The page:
steak au poivre recipe
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5 from 1 vote

Steak au Poivre

As I mentioned, you can use really any steak with this. I prefer it with venison (of any kind) or waterfowl, specklebelly geese especially. But regular beef steak is great, too, especially filet mignon, ribeye, New York strip, etc. This is also excellent with lamb chops. I really prefer to use a good glace de viande or demi-glace for this recipe, as it moves things along faster and adds a lot of body to the sauce. I've linked to my recipe for duck glace, and you can buy demi-glace in fine supermarkets or online. But don't let this stop you from making the recipe: I've also used low-sodium beef stock and boiled it down and it works, too.
Prep Time30 mins
Cook Time20 mins
Total Time50 mins
Course: Main Course
Cuisine: French
Servings: 4 people
Author: Hank Shaw

Ingredients

  • 4 steaks (dusk breasts, small goose breasts, venison, elk, bison, beef, etc)
  • Salt
  • 4 tablespoons unsalted butter , divided
  • 1/4 cup minced shallot
  • 1/4 cup duck glace de viande, or 1/2 cup duck or beef stock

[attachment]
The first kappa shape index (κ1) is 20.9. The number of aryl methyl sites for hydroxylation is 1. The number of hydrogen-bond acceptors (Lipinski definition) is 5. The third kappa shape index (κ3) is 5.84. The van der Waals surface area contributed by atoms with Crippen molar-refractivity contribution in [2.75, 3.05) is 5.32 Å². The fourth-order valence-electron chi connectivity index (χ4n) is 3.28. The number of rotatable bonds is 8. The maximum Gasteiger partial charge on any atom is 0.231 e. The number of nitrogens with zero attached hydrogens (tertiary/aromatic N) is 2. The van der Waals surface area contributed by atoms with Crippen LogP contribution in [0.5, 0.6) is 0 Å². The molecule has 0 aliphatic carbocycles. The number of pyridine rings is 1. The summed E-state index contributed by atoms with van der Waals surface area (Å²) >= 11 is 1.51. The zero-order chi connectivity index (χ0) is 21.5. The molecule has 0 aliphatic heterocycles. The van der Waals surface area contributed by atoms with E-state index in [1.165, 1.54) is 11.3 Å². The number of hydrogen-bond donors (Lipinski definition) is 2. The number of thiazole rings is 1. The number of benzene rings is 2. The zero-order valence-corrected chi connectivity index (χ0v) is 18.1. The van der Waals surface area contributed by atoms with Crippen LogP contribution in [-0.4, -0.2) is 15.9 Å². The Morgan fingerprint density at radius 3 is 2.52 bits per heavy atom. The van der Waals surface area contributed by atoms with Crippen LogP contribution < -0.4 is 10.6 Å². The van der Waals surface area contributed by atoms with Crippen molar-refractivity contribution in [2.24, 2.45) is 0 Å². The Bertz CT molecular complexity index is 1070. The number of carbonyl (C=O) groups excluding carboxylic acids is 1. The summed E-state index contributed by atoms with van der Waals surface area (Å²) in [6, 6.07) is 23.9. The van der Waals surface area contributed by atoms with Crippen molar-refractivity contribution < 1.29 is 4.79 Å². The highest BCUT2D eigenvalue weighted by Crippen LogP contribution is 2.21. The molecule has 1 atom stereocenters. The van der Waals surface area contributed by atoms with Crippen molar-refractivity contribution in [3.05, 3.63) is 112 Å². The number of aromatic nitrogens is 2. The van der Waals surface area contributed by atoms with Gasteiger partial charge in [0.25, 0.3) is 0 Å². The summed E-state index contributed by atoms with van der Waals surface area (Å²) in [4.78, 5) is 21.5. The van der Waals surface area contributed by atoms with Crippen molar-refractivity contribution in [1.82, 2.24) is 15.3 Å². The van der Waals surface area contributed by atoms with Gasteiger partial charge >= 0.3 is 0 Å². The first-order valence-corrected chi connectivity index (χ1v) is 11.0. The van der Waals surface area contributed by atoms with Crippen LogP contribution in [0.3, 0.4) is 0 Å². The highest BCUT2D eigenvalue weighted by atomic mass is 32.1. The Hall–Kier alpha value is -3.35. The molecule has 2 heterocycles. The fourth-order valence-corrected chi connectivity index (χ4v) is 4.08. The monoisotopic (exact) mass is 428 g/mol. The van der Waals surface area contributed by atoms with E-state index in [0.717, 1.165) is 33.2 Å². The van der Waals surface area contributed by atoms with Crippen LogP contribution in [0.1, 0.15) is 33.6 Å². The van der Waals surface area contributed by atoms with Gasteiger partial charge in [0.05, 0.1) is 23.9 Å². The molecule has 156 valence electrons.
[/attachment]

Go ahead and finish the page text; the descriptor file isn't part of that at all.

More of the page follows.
• 1 tablespoon roughly cracked black peppercorns
  • 1 tablespoon green peppercorns
  • 1/3 cup brandy
  • 1/4 cup heavy cream

Instructions

  • Take the steaks out and salt them well. If you are cooking goose breasts, let them sit out a solid 30 to 45 minutes. Generally, the thinner the steak the shorter the time it needs to come to temperature. And if you make this with streaks 1/4 inch or thinner, take them right out of the fridge and into the hot pan.
  • Heat 2 tablespoons of butter in a large saute pan set over medium-high heat. When the butter is hot, pat the steaks dry with paper towels and lay them in the pan so they don't touch each other. Sear them, turning only once, until they are done to your liking, using the finger test for doneness. If you are using duck or goose breasts, follow my instructions for cooking a duck breast here. Put the steaks on a cutting board to rest while you make the sauce.
  • Make sure you have only about 2 to 3 tablespoons of fat in the pan; if you've cooked duck or goose breasts you will need to remove some. Add the shallot and saute until it begins to brown, about 2 minutes. Add the glace de viande or stock and the peppercorns and bring to a boil. Boil this down by half if you are using stock -- you need not do this with the glace, as it is already reduced.
  • Add the brandy, bring it to a boil and let this boil furiously until you can drag a wooden spoon through the center of the pan and watch it leave a trail. This typically takes about 2 to 4 minutes. Turn off the heat and mix in the cream. When the sauce stops bubbling, add the remaining 2 tablespoons of butter one tablespoon at a time, swirling each tablespoon in to incorporate it. Doing this should prevent the butter from separating. Serve either over or under your steaks.